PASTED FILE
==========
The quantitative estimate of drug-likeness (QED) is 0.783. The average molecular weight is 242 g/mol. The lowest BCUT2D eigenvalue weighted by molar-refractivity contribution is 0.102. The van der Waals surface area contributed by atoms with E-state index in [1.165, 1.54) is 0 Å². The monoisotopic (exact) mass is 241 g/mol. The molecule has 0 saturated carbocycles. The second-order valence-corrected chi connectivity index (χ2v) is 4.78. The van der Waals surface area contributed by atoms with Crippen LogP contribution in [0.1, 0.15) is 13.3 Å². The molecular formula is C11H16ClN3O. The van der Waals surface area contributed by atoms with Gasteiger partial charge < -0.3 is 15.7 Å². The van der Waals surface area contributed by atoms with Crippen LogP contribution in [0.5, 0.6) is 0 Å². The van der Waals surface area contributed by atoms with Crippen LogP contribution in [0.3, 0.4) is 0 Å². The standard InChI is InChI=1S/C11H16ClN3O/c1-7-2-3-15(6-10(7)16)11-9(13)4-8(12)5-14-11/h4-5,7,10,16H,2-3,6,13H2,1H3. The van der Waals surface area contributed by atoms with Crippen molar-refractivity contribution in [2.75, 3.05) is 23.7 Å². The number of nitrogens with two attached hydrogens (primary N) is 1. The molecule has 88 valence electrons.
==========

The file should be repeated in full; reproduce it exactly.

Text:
The quantitative estimate of drug-likeness (QED) is 0.783. The average molecular weight is 242 g/mol. The lowest BCUT2D eigenvalue weighted by molar-refractivity contribution is 0.102. The van der Waals surface area contributed by atoms with E-state index in [1.165, 1.54) is 0 Å². The monoisotopic (exact) mass is 241 g/mol. The molecule has 0 saturated carbocycles. The second-order valence-corrected chi connectivity index (χ2v) is 4.78. The van der Waals surface area contributed by atoms with Crippen LogP contribution in [0.1, 0.15) is 13.3 Å². The molecular formula is C11H16ClN3O. The van der Waals surface area contributed by atoms with Gasteiger partial charge < -0.3 is 15.7 Å². The van der Waals surface area contributed by atoms with Crippen LogP contribution in [0.5, 0.6) is 0 Å². The van der Waals surface area contributed by atoms with Crippen LogP contribution in [0.3, 0.4) is 0 Å². The standard InChI is InChI=1S/C11H16ClN3O/c1-7-2-3-15(6-10(7)16)11-9(13)4-8(12)5-14-11/h4-5,7,10,16H,2-3,6,13H2,1H3. The van der Waals surface area contributed by atoms with Crippen molar-refractivity contribution in [2.75, 3.05) is 23.7 Å². The number of nitrogens with two attached hydrogens (primary N) is 1. The molecule has 88 valence electrons.